Image Credit: Moxie (2021)
'Moxie' is a variation on the high school movie that tackles issues of sexism, sexual assault, double standards, and more.
It’s a product of #MeToo times, with themes universally applicable to schools, workplaces, the film industry, and so on, but I couldn’t help wondering if some of the story was inspired by the notorious Brock Turner case. Whatever the genesis, director Amy Poehler’s film is engaging and satisfying for the most part.
The plot concerns Vivan (Hadley Robinson) and Claudia (Lauren Tsai), best friends who plan to sail through high school under-the-radar, avoiding the silly cliques with an eye on scientific college courses. They have become numb to the harassment of arrogant popular sports jock Mitchell (Patrick Schwarzenegger), and the sexist culture which turns a blind eye to everything from inappropriate sexualising social media posts that rank pupils, to the bullying of new girl Lucy (Alycia Pascual-Pena). However, Lucy isn’t going to take this lying down and makes that much clear to Vivian.
She complains to the apathetic school principal (Marcia Gay Harden), who essentially tells her to suck it up and kowtow to the internalised misogyny inherent within the school. Seeing this, and inspired by her mother’s feminist protest past, Vivian devises a mad-as-hell-and-not-going-to-take-it-anymore protest newsletter entitled Moxie, which she anonymously distributes among the school. Waves of controversy ensue, as the girls (and some of the boys) begin to take a stand. But the film also finds time for the usual romantic subplots, house parties, best-friend fallouts, parental rows, and so forth that tick the genre boxes.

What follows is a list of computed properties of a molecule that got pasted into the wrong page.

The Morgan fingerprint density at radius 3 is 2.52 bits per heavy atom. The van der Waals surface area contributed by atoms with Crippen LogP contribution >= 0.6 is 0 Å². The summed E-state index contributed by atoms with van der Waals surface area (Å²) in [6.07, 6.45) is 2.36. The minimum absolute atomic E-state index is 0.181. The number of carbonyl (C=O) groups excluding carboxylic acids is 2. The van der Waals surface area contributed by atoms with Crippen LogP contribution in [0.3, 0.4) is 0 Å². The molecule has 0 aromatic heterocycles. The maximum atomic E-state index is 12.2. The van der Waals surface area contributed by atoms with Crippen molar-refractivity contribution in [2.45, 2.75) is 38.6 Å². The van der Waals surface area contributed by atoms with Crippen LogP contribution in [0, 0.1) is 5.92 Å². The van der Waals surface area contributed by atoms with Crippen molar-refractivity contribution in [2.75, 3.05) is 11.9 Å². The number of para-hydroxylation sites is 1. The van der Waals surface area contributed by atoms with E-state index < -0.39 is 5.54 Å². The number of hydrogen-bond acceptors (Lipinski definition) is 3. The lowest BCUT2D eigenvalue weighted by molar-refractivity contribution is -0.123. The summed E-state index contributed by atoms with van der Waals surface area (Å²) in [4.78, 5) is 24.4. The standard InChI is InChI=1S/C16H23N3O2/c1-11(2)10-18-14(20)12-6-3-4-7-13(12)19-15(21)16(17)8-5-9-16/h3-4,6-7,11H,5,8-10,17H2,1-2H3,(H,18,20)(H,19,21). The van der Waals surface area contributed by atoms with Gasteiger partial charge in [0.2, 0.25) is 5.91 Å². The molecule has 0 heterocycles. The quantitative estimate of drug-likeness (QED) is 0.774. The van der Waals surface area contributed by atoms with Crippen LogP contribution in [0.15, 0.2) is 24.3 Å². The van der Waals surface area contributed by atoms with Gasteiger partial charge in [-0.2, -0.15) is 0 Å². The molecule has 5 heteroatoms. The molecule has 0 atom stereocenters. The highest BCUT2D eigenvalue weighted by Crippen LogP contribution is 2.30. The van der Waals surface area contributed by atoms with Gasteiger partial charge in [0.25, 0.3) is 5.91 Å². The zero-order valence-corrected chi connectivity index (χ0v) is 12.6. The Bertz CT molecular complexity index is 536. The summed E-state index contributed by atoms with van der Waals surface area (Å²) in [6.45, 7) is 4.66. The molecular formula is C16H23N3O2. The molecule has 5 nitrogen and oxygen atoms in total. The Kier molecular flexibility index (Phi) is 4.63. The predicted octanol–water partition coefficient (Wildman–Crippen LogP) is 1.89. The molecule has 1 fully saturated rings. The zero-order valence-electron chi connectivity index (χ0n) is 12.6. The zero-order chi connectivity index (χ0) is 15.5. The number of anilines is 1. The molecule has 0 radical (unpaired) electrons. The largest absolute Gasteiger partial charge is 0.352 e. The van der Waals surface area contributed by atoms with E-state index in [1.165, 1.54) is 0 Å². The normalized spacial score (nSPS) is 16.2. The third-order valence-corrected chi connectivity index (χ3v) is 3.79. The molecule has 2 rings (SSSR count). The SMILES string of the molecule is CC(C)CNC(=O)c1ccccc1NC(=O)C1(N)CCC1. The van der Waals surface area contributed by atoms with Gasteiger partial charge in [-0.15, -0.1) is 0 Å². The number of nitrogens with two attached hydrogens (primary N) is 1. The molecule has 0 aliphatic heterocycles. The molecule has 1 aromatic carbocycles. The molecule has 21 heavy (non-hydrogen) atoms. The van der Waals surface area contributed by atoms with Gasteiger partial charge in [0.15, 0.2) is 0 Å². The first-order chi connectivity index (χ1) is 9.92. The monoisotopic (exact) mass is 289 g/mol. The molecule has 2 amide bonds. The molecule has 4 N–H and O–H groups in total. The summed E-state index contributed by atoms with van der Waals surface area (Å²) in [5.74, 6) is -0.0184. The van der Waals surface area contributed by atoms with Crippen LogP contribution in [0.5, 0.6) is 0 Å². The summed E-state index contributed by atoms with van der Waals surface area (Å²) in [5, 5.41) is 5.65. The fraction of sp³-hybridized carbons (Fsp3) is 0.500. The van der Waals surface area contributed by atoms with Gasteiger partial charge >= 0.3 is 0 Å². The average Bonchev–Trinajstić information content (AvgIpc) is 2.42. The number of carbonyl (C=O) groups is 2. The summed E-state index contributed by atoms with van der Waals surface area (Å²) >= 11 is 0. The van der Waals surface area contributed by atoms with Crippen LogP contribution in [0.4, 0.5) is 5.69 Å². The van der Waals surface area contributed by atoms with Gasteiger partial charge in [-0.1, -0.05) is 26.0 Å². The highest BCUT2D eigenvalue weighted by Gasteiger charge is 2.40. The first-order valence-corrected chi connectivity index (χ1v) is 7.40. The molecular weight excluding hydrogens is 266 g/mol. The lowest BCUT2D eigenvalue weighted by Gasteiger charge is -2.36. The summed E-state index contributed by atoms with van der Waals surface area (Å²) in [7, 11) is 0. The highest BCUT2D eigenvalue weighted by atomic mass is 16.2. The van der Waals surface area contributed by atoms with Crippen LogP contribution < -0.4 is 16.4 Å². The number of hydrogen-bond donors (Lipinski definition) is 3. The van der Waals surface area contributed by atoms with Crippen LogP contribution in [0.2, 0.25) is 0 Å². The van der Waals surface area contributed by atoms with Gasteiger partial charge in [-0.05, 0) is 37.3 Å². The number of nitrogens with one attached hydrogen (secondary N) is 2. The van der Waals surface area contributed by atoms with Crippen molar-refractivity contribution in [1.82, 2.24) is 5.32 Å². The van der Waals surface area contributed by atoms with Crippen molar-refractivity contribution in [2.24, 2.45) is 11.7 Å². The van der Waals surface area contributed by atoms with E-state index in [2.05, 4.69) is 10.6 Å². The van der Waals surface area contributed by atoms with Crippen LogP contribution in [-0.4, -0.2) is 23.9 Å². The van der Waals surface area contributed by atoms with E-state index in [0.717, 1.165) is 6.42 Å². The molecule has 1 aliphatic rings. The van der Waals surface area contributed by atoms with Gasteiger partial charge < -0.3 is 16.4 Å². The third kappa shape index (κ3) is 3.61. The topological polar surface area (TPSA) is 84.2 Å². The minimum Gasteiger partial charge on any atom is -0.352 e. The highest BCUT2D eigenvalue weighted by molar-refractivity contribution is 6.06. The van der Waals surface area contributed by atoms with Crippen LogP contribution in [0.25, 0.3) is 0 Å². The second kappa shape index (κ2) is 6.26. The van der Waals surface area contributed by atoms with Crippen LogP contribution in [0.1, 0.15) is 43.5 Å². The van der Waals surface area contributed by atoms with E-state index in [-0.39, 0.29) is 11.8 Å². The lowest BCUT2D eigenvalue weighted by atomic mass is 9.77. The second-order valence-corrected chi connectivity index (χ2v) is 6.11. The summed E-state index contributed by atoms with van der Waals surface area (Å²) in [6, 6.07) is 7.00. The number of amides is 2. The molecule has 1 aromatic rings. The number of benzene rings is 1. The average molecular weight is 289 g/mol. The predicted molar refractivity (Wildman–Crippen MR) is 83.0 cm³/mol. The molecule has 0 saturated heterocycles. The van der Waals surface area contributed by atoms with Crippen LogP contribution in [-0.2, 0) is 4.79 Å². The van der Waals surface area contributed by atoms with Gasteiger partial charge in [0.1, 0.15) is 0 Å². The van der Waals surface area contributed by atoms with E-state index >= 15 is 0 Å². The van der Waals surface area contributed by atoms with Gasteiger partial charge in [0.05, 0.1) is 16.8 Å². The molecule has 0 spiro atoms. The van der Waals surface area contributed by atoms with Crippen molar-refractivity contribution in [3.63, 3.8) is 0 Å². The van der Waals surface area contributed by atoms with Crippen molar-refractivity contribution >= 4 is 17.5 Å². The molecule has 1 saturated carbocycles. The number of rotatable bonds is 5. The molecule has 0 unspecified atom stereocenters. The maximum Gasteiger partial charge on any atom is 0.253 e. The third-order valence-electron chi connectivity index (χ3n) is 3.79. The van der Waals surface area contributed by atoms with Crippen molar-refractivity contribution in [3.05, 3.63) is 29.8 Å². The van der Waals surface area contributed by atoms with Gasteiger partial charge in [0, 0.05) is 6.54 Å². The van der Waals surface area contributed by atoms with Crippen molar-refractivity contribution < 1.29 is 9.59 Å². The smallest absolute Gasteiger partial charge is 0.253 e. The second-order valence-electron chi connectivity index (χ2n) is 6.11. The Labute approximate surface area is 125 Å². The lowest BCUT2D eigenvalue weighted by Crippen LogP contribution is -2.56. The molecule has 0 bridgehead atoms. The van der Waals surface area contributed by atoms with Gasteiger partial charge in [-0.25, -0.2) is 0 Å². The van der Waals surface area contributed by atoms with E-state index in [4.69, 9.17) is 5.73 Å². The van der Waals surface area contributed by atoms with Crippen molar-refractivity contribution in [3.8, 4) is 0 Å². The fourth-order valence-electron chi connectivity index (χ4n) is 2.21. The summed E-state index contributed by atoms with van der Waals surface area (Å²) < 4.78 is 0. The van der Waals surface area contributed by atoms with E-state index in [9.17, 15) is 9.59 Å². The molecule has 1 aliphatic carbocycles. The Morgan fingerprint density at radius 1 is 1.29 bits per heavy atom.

Alycia Pascual-Pena is particularly good, and part of me wishes the film had centred on her.
Working from a screenplay by Tamara Chestna and Dylan Meyer (adapting Jennifer Mathieu’s source novel), Poehler’s direction is unshowy, allowing the strong performances of the leads to dominate. Alycia Pascual-Pena is particularly good, and part of me wishes the film had centred on her. There are a few good supporting roles, including Poehler herself, as Vivan’s mother, and an underused Ike Barinholtz as an amusingly flustered but well-meaning English teacher.
Despite being enjoyable overall, a couple of moments veer into sanctimonious virtue-signalling of a kind that slightly irritates me (I eye-rolled at a couple of heavy-handed, irrelevant dairy-is-bad-for-you and is-this-culturally-sensitive clichés). The third act is also rather heavy-handed in this respect and lurches dangerously close to out-and-out preachy. This is a shame, as the film is highlighting issues of legitimate concern, and up to that point had done so in an entertaining way.
Moxie is still worth a watch.
That said, Moxie is still worth a watch. If nothing else, it demonstrates emphatically and convincingly the difference between “annoying” and “dangerous” when it comes to sexist bullying behaviour in schools, and the importance of not letting it fester, but tackling it head-on.